Wednesday, March 3, 2010

The Russians are Coming!

Those Germans do very good gardening in small spaces!

Life is certainly sometimes serendipitous. Yesterday I read a review about a Czar Nikolas II tea, looked it up on, and today I received some in the mail, in a tea swap. So, of course, I knew I just had to try it. On one website it is described as Ceylon tea, blended with spices and fruits in the traditional Russian manner. I think I might add perfume, as the scent reminded me of old expensive perfume bottles you might find in your mother's or grandmother's closet to make her best clothes and furs smell wonderful. I could not identify it, but it was definitely intriguing.

I had read that a 2.5 minute steep was all it needed and I remembered that samovars , while very hot, were not boiling, so that is what I did. Lovely. The brewing tea just smelled very, very fresh, with very little of it's earlier aroma. But the brewed tea tasted wonderful. It is a delicate tea, a medium pale amber that is very floral, with a sharpness and some heavy undertones that to me always says “Russian”. There is perhaps a hint of raspberry and certainly some bergamot and perhaps some other citrus. But the blend is so well done, with such a good base tea, that no one thing stands out. I like my tea to taste first of tea and then to have whatever is blended with it to accompany it, not be overwhelming. This one does a pretty good job, but it is unmistakably Russian, as it should be, given the name. A good afternoon tea, with perhaps, some tea cakes or a blini or two, or more, at least until the pot is done.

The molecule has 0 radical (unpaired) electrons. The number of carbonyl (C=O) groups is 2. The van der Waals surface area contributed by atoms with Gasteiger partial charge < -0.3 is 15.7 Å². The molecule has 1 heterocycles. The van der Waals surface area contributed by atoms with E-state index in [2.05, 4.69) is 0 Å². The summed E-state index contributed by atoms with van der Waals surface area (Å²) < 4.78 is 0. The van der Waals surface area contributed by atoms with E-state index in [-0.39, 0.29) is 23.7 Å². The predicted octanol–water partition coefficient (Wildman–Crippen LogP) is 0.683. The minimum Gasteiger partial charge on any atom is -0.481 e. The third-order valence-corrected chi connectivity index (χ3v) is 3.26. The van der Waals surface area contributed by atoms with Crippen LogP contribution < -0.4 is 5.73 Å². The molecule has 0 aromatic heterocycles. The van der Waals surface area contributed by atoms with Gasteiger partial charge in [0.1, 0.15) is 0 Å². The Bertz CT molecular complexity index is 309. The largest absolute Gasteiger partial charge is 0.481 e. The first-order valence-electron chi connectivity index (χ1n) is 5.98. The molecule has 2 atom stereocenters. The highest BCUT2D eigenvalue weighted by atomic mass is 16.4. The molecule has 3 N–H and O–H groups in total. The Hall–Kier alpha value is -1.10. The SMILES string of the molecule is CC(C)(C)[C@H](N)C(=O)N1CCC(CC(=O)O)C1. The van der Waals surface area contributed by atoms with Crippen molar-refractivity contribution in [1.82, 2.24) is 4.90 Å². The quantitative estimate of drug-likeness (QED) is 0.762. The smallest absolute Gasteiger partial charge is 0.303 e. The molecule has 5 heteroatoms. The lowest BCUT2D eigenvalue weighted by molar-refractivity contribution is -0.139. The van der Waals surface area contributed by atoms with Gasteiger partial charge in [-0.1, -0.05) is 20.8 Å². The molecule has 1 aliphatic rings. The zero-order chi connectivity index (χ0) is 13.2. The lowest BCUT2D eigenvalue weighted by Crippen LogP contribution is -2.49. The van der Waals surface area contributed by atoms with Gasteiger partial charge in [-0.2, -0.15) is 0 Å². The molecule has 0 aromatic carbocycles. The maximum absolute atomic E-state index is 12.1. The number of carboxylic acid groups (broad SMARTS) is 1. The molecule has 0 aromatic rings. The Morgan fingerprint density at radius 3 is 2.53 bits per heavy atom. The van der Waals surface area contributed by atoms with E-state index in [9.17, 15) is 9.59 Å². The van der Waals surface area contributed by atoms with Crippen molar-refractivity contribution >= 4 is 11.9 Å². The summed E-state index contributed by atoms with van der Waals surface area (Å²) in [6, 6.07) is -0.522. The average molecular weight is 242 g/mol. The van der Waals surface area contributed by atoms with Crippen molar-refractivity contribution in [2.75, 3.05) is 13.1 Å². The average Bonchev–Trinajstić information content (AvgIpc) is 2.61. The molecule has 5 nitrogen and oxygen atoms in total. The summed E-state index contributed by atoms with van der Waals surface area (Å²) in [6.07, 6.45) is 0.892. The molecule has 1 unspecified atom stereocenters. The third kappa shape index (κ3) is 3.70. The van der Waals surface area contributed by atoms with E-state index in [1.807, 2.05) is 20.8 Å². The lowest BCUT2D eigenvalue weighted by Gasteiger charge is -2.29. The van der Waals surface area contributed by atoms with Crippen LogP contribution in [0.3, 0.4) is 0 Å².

This is also not an expensive tea. I googled this and other Czar Nikolas II teas and found them to be about $9.00 for a half pound. Kusmi Russian blends are more than double that. I shall have to see if I can compare them side by side, as I do have a tin of Kusmi's flower blend in the cupboard.

Today I came across as SERRV catalog and looked them up on the web at This is an organization that sells goods from impoverished villages across the third world. I have gotten a number of tea pots, cups and infusers from them that I really like. I learned they are now carrying teas and I intend to purchase some, as they are quite inexpensive. Some are loose and some are bagged. They are fair trade and sometimes organic.

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